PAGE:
Kenyan teenage Maasai girls attend an alternative right of passage at Kilgoris, Trans Mara district, at a ceremony organised by an anti-female genital mutilation, campaign, Cherish Others Organisation. (Pic: AFP)

Africa needs a new feminism

Africa needs a new feminism. A feminism that rises from the throats of ungovernable women, rolls down the backs of intellectually curious young men, and trickles down from every corner of government to reinvigorate the cultures of our continent, cultures that were greyed out by years of colonialism and the subsequent years of preoccupied capitalism. The feminism of Africa cannot be the same as the feminism of the West.

The cries of western feminists, seemingly weighed down by the apparent woes of suburban housewifery and the very troubling issue of beauty in the mainstream media, are swallowed up by the Atlantic Ocean before the old African woman even has time to tie a hungry grandchild to her back, or the new African woman can use her entry-level salary to take care of a mismatch of relatives who Did Not Have Her Opportunities.

My feminism cannot be the same as that of my western counterpart. As tempting as it may be to sidle up next to a fellow soft-breasted twenty-year-old and talk heatedly about what Beyonce’s ‘suggestive’ gyrating means for ‘respectability politics’, I am not yet there. As fun as it appears to be to park onto a social network and turn my woes into a trending topic, I must remember my place. For my place is not the same as that of a woman in a first-world country – no matter how identical our birthdays are, no matter how “universal” female suffering is. We are not the same.

So why should my feminism be the same?

I am an Africanist. A third generation independent African, my father and mother were born just a couple of years shy of their respective countries’ heated dash from the clutches of a tired Britain. My task is not a simple task – my debt to the continent has not been paid. But I am only one of the few that realises that we owe the continent more than it does us. And I will be damned if Africa loses another young, energetic, liberated mind to the lazy glamour of participating in western feminism’s weak assault on society.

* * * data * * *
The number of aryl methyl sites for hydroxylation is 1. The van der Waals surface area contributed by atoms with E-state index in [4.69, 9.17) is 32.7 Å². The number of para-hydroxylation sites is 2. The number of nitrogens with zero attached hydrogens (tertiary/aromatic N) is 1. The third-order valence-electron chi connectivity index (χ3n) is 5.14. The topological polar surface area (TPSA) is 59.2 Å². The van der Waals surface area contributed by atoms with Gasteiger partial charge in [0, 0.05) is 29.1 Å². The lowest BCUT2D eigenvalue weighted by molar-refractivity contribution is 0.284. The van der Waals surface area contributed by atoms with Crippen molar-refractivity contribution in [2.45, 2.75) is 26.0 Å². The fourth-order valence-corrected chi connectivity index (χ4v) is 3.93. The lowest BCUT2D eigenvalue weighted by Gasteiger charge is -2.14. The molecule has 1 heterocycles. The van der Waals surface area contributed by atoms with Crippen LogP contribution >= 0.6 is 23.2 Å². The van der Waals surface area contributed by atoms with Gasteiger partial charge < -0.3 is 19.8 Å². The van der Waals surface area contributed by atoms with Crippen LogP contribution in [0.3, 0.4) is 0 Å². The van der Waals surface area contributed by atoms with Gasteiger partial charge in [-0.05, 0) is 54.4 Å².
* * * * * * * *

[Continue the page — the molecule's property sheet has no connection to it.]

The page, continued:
Delegations of women coming from various Malian regions attend a rally against femal genital mutilations as they sit under a banner asking for the end of excision and forced marrriage, on February 6 2014 in Bamako. (Pic: AFP)
Delegations of women from various Malian regions attend a rally against femal genital mutilations as they sit under a banner asking for the end of excision and forced marriage, on February 6 2014 in Bamako. (Pic: AFP)

African feminism has bigger fish to fry. Tasked with the burden of taking the blame for decades of societal degrade – alleged to be picking up where colonialism left off; the crumbs of African traditions are swept to the feet of the African feminist and she is expected not to accidentally crush them. When feminism or any allusion to gender equality is mentioned in a room full of traditionalists, self-proclaimed and otherwise, the voices shouting about the “un-Africanness” of a notion as simple as women’s rights are often all one can hear over the murmurs of those only beginning to find comfort in the idea.

But this cannot go on.

For all the other movements (like the pure socialism of African freedom fighters of the past)  are dead and capitalism has swept up my generation of Africans into a sea of perpetual desire, too busy copying American consumerism to actively participate in the reshaping of the African political landscape. Many more are too busy simply trying to stay afloat with western debt-collectors chopping away at their sodden feet. They cannot express interest in feminism thought processes – especially if said thought processes seem to be limited to concerns common to first-world women only.